Society news often included photographs, details of weddings, and family details of engagements. The last issue of the year often included information on famous people who died during the year. You never know what you will find in a newspaper. But you will find nothing if you never look. The likelihood of finding information will depend upon the five "Ws":
WHO were they? Their status (good or bad) in the community.
WHAT happened? More likely to find information if it was sensational or interesting; also the usual, routine events.
WHERE? Big cities have a lot of competing news items. Small towns were usually looking for things to print.
WHEN? Items reported and the details included have changed over time. A story normally reported could have been omitted if a catastrophe, murder, election, or a war declaration occurred on the same day. There is often a very long time lag on marriages being reported in some modern papers.
WHY & HOW did it happen? This is why you want to read the article.
The routine events that are often included in the papers are: DEATH-Notices, obituaries, burial permits, cemetery plot purchase, legal notices (probate), news, accidents, or local society events or stories; MARRIAGE-License, local society news, modern announcements contain a lot of family information but are often published several months later; BIRTH-Modern announcements give parents' names; LAND TRANSFER or SALE-Seller, buyer, address, price; PROPERTY TAXES (usually by township)-List of owners, property description, and the amount. There are also estate sales, tax sales, lodge and club activities, school events, and business ads.
Linking people to their parents is a goal of genealogy. Since birth and death records are a fairly modern record and are not always available, newspapers may be a good alternative. A newspaper death or obituary notice usually provides some link between generations. It can help to substantiate other information or show relationships to people buried near your ancestor.
If you visit the cemetery, record the death dates of everyone buried in and around the family plot; then search the papers for each death date as well as a few issues before and after. While the information may not always have the correct spelling it can still provide the links you desire, as shown in the examples of Mrs. West's daughter Jane and family:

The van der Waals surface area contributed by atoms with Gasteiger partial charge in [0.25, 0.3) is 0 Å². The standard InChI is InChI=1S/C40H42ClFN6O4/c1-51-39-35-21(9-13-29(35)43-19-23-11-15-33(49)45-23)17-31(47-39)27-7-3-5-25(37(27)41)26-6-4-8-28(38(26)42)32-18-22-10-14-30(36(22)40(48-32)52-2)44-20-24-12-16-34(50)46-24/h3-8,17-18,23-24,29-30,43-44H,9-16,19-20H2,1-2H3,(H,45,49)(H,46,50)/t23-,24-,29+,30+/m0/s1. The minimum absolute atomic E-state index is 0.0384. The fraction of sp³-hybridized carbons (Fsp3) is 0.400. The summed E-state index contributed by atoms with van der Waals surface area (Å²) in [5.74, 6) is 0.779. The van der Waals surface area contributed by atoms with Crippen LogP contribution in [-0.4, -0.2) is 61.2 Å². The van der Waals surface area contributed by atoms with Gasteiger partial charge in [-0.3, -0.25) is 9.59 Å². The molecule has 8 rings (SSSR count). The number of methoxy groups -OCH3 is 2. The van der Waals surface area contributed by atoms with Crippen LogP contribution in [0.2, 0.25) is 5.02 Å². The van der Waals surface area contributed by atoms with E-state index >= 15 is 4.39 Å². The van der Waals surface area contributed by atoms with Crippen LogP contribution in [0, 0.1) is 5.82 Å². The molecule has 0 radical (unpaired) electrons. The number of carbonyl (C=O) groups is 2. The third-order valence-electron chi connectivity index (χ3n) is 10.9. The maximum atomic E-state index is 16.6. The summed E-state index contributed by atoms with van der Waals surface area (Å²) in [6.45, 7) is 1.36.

Oct 10, 1899 Chicago Tribune - DEATHS
"De Mary - Oct 9, 1899 Hiram H. De Mary in his 85th year. Funeral private. Denver and Leadville Colo. papers please copy."
Death notices and obituaries often give the name of other cities. This is a clue telling either where they previously lived or where they may currently have family living.
Oct 12, 1899 Chicago Tribune - DEATH RECORD BURIAL PERMIT ISSUED
"De Mary H.H. 84 Home for Incurables Oct 9."
June 18, 1905 Chicago Sunday Tribune DEATHS
"DeMavy - Mrs. Jane June 17 in her 91st year. Mother of Edward M. Raworth, Kate Reworth Holmes and Helen E. Stevenson. Notice of Funeral hereafter."
June 19, 1905 Chicago Tribune - DEATHS
"DeMary - the funeral of Mrs. Jane De Mary will take place from the residence of her daughter Mrs. D.M. Stevenson 170 36th St. Tuesday June 20 at 10 a.m. to Rosehill by car. Burial private."
June 20, 1905 Chicago Tribune - DEATHS
"De Mary Jane 90 170 36th St. June 17."
Dec. 30, 1914 Chicago Daily Tribune - OBITUARY (page 7 column 1)
"Mrs. Helen E. Stevenson wife of Donald Stevenson died yesterday at . . . residence 536 East Thirty Sixth Street. She was born in Alexander, NY in 1851 and came to Chicago when a girl. She was one of the organizers of the Camera Club and later its president. She is survived by her husband Donald, and two sons. Funeral service will be held at the late residence tomorrow afternoon. Burial at Rosehill."
Dec. 30, 1914 Chicago Daily Tribune - DEATHS (page 15 column 5)
"STEVENSON - Helen E. Stevenson, wife of Donald M. Stevenson, at her home, 536 E. 30th St., yesterday afternoon. Funeral 2 o'clock Thursday. Denver papers please copy."
Jan. 23, 1922 Chicago Daily Tribune - DEATH NOTICES
"Stevenson - Donald M. Stevenson Jan 22 in his seventy-seventh year. Two sons surviving, Raworth W. Stevenson and John G. Stevenson. Funeral from Rosehill chapel on Tuesday at 2 o'clock in the afternoon."